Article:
The Top 10 Health Stories of 2006
Vaccines, Unsafe Food, Inhaled Insulin: WebMD Picks the Most Important Medical News of the Year
WebMD News Archive
7. Plan B Morning-After Pill Goes Over the Counter
When a woman's first-choice method of birth control, there's themorning-after pill.
There are two morning-after pills -- Plan B and Preven. To prevent pregnancy, these
emergency contraceptives must be used soon after intercourse.
That's less of a problem, thanks to this year's FDA approval of over-the-counter sales
of Plan B.
The approval has some strings attached. Only stores staffed by a health
professional can sell Plan B without a prescription. And women under age 18
still need a doctor's prescription.
Plan B cannot cause an abortion. If taken too late, women who become
pregnant after taking Plan B have normal pregnancies.
When taken within 72 hours of unprotected intercourse, Plan B prevents
pregnancy about 99% of the time.
Plan B is even more effective when taken within 24 hours of intercourse.
Obviously, over-the-counter availability makes this more likely for more women
who choose not to become pregnant.
8. Skin Cancer Gene Therapy: A New Beginning
This year, all that talk about gene therapy became a reality.
Last August, National Cancer Institute researchers reported success with a
Two patients with what would normally be fatal, late-stage melanoma were freed of
the disease. Unfortunately, the treatment didn't work on 15 other patients.
The still-experimental gene therapy uses a virus to transfer a gene into a
kind of immune cell called a T cell. The gene carries the genetic code for a
specific, tumor-targeting molecule. Once T cells are armed with this molecule,
they root out tumor cells.
Obviously, a lot of work remains to be done. But NIH Director Elias A.
Zerhouni says there's hope that the technique will work not only for skin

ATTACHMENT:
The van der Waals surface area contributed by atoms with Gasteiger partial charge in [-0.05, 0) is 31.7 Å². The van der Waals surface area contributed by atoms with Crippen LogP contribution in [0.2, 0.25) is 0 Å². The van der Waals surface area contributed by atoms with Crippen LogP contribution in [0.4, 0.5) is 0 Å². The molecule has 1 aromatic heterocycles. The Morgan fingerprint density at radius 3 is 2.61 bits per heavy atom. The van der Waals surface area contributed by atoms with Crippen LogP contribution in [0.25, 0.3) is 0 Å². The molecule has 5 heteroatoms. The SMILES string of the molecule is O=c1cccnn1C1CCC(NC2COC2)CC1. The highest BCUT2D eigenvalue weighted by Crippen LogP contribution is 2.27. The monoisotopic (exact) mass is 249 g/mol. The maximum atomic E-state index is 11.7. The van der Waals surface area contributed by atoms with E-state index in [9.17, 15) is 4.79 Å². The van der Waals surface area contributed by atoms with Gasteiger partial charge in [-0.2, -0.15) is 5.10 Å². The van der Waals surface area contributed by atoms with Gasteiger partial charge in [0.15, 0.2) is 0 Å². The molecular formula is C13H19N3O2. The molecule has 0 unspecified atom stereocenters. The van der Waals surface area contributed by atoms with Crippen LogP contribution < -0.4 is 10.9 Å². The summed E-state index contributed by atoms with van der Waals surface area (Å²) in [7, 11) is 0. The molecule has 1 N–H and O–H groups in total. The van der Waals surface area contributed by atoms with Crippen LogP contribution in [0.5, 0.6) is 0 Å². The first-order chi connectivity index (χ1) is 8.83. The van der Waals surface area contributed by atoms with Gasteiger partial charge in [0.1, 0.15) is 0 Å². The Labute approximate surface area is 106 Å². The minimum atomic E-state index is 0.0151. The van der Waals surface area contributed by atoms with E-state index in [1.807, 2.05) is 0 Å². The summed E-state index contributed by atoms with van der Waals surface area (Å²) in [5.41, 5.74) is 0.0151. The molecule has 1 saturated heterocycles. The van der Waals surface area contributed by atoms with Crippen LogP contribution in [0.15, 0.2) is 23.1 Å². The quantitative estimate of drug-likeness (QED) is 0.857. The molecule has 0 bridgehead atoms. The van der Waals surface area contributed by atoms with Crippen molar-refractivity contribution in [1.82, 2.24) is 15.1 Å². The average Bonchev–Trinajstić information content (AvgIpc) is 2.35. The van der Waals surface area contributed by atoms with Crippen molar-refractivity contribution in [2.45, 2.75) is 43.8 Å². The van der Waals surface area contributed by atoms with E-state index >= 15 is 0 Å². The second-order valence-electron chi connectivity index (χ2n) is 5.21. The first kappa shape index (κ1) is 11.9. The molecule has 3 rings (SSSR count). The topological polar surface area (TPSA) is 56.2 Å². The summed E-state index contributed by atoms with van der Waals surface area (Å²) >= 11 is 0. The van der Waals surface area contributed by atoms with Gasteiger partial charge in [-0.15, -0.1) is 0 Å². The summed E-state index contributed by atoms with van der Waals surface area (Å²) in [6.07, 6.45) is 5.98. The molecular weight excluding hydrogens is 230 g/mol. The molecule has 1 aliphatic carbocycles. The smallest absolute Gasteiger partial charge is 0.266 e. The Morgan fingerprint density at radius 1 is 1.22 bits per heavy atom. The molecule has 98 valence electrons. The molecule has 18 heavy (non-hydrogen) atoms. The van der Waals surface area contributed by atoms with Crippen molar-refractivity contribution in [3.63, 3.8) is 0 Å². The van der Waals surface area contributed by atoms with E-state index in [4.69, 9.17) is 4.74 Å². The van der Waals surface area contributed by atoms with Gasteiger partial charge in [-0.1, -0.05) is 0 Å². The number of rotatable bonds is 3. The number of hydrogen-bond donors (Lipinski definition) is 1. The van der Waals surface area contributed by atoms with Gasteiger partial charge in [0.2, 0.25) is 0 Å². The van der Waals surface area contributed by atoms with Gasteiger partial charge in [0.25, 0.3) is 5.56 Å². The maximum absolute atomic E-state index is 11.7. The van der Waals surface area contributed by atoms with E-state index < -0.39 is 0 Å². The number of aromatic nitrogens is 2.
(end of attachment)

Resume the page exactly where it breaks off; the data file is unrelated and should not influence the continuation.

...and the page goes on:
cancer, but also for a broad range of other common cancers.
9. Inhaled Insulin: A Slow Start
For people with diabetes, 2006 marks
the beginning of a new era: no-shot insulin.
Previously, people who needed insulin had to take the life-saving hormone by
injection. In January, the
product called Exubera.
Market analysts predicted it would be a blockbuster. It yet may be. But
patient and doctor uptake has been slow.
Some doctors are worried about the
-- especially its effects on lung function. They suggest
that it should be reserved for patients who cannot or will not use needles.
These questions will, eventually, be resolved. Meanwhile, Exubera marks the
start of an era of new options for people with diabetes.
10. Universal AIDS Testing: A Bold Plan
The next time you go to your doctor, you may get a new test --
For the first time in the history of the U.S. AIDS epidemic, the CDC has
recommended universal HIV testing.
Why? The old system of voluntary testing simply isn't working. Every year,
the CDC estimates, 40,000 Americans join the 1.1 million U.S. residents
infected with the AIDS virus.
But here's the scariest number: some 250,000 Americans carry HIV but don't
know it yet. This means they will not get treatment when it can do them the
most good. And it means they will unwittingly transmit the disease to
With routine testing, doctors will give HIV tests to every patient who does
not specifically opt out of testing.
There is a hitch. HIV testing is a benefit only when it's linked to AIDS
treatment. And there's already a shortage of funds -- and health workers -- for